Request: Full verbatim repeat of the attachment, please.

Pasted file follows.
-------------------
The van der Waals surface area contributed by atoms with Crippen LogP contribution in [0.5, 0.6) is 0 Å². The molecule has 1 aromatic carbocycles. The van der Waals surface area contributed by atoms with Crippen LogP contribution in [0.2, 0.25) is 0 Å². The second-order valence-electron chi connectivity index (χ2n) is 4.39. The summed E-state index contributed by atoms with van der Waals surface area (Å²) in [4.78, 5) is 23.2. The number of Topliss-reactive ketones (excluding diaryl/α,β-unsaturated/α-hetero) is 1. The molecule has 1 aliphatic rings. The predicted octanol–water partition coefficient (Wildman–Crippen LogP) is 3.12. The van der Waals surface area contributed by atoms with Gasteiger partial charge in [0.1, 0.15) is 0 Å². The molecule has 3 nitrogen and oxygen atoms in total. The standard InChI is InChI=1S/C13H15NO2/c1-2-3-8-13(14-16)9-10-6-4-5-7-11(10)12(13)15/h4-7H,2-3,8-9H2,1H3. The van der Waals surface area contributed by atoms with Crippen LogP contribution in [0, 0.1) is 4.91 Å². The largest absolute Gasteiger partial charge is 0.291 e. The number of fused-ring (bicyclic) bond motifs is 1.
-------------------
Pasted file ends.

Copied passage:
The van der Waals surface area contributed by atoms with Crippen LogP contribution in [0.5, 0.6) is 0 Å². The molecule has 1 aromatic carbocycles. The van der Waals surface area contributed by atoms with Crippen LogP contribution in [0.2, 0.25) is 0 Å². The second-order valence-electron chi connectivity index (χ2n) is 4.39. The summed E-state index contributed by atoms with van der Waals surface area (Å²) in [4.78, 5) is 23.2. The number of Topliss-reactive ketones (excluding diaryl/α,β-unsaturated/α-hetero) is 1. The molecule has 1 aliphatic rings. The predicted octanol–water partition coefficient (Wildman–Crippen LogP) is 3.12. The van der Waals surface area contributed by atoms with Gasteiger partial charge in [0.1, 0.15) is 0 Å². The molecule has 3 nitrogen and oxygen atoms in total. The standard InChI is InChI=1S/C13H15NO2/c1-2-3-8-13(14-16)9-10-6-4-5-7-11(10)12(13)15/h4-7H,2-3,8-9H2,1H3. The van der Waals surface area contributed by atoms with Crippen LogP contribution in [0, 0.1) is 4.91 Å². The largest absolute Gasteiger partial charge is 0.291 e. The number of fused-ring (bicyclic) bond motifs is 1.